Before game 6 there was a nervousness amongst us fans; there was an anxiety. I mean, you never quite know how a team is going to respond in an elimination game. Were the Lakers going to be tight? Maybe they’d be too excited? In what was sure to be an emotion filled game, would the Lakers be able to channel their those emotions into positive play? I don’t think anyone was sure. Well, after the Lakers beat the Celtics 89-67, I think we found out. The Lakers weren’t tight. They were ready. Ready to compete; ready to give their all to ensure that there would not be any regrets. Just as we asked before the contest, the Lakers left it all on the floor and gave 100% effort in trying to secure that fateful game 7.
And that was the story of this game. The Lakers just had an….energy. In an email to me after the game, Phillip described many of the ways that the Lakers’ energy helped carry them to this victory:
One of the main differences between Game 5 and Game 6 was the energy from the Lakers. They came out playing hard, and it carried throughout the course of the game. 48 minutes of energetic play from this Lakers team almost always leads to a win. They scrambled for all of the 50/50 balls, Jordan Farmar and Derek Fisher spent a considerable amount of time on the hardwood diving for loose balls, they actually boxed out – which led to a 52-39 rebound advantage. And as Games 1 through 5 went, the team that finished with more rebounds finished on top after the final buzzer sounded.
More importantly, the Lakers increased team effort made life much easier on Kobe Bryant. Getting some easy buckets early from offensive rebounds and steals got their collective confidence rising, which led to some shots going in for other guys. Lamar Odom was active, Jordan Farmar had some huge hustle plays, Shannon Brown put down a couple of building erupting dunks and the Kobe/Gasol contingent were able to have the games we’ve become accustomed to over the course of the past three years.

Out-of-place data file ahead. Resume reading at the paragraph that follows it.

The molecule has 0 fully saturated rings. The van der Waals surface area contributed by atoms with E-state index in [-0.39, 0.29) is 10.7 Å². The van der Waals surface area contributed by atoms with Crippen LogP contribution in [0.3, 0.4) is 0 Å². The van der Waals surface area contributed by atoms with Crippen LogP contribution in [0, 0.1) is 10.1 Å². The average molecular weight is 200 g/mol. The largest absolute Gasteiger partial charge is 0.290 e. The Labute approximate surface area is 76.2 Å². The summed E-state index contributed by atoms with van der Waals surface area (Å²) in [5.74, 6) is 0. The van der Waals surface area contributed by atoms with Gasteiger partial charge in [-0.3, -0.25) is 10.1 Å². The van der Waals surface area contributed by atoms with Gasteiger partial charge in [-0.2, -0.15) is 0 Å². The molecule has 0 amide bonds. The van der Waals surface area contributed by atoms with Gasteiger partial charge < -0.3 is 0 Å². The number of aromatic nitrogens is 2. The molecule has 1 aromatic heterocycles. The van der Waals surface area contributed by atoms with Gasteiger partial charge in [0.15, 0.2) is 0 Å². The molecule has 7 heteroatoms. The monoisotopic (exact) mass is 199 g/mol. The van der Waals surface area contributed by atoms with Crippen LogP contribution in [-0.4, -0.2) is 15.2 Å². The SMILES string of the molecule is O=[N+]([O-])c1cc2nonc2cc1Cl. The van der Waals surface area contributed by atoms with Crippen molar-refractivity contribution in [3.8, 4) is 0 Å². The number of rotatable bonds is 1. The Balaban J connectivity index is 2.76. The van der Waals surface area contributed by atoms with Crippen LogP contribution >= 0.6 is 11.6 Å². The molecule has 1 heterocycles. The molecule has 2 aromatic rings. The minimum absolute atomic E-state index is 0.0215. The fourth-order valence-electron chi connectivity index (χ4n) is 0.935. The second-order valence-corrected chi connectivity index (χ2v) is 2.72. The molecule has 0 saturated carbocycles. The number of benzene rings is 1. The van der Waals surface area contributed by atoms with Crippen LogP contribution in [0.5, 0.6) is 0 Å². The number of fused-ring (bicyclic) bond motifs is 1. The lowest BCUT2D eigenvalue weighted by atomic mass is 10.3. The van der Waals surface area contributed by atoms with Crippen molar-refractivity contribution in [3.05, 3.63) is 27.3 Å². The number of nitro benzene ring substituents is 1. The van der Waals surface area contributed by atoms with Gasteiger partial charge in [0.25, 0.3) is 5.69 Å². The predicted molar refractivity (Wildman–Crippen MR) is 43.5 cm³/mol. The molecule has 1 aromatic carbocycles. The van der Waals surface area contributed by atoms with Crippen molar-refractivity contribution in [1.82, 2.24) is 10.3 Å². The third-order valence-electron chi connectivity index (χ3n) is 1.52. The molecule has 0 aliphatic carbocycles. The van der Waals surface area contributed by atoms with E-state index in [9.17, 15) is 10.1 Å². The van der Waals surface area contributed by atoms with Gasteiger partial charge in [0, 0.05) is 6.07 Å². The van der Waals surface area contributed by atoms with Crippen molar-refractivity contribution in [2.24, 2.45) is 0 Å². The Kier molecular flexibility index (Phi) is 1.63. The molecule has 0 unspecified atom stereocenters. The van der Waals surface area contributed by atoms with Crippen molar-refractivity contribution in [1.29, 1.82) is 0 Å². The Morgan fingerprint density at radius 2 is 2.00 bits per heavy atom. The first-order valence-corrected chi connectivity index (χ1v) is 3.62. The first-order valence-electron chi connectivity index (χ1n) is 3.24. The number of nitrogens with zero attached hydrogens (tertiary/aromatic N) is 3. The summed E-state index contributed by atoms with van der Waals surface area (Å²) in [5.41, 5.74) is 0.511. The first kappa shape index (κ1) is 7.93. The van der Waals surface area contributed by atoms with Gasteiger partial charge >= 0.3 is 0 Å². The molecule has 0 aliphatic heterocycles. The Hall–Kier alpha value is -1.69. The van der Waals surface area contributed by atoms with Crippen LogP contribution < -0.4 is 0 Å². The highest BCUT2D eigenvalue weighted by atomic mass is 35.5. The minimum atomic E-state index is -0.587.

On top of their increased offensive efficiency because of increased activity, their defensive intensity was able to remain consistent for the full game. It was much easier for them to stay in tuned on the defensive end when they were feeling good about how they were operating offensively. This kind of effort would have been huge in both Games 4 and 5, but in this situation, it’s better late than never, and we have to be extremely happy with the overall team effort tonight.
And as Phillip mentioned, the energy really led to a much improved defense. And what’s the motto? That’s right, the Lakers will go as far as their defense will take them. Tonight, the Lakers defense was dominant and it took them right to a blowout victory. The Lakers showed much better discipline on that side of the ball – rotating well, contesting shots, and helping each other at every turn. In the comments, Zephid made an excellent point about how the Lakers responded to a play that repeatedly killed them in game 5 – Paul Pierce’s elbow jumper:
The one play (the Lakers) completely took away was the Paul Pierce drive to the paint. When Pierce drove, Artest funneled him to Gasol who was waiting for him at the top of the key, forcing Pierce to go toward the corner instead of toward the rim. Then Gasol and Artest would form an aggressive double, cutting off the passing lanes to the paint and across the court. This left the only outlet pass to be back up the side, which was in turn cut off by Kobe, Fisher, and Farmar all on separate occasions, leading to easy baskets or free throws on the other end. Given that the Paul Pierce isolation is one of the Celtics key plays, taking it away really destroyed the effectiveness of their offense.
As Zephid mentioned, I think a lot of credit must go to Artest for his initial defense on Pierce. Artest consistently forced Pierce to his left hand and used his reach and quick hands to disrupt his dribble and keep Pierce off balance. Pierce never really looked comfortable and most of his looks at the hoop were either out of rhythm or forced when trying to find it. But Ron’s defense was only was aspect of his good night. Ron also found his groove on offense. He made 6 of his 11 shots (including 3 of 6 from three point land), scoring 15 points and finding the rhythm that he denied Pierce for most of the evening. After the game, Phil talked about how the Lakers tried to get Ron the ball in position where he didn’t have to make as many reads within the sets and could just concentrate on shooting the ball.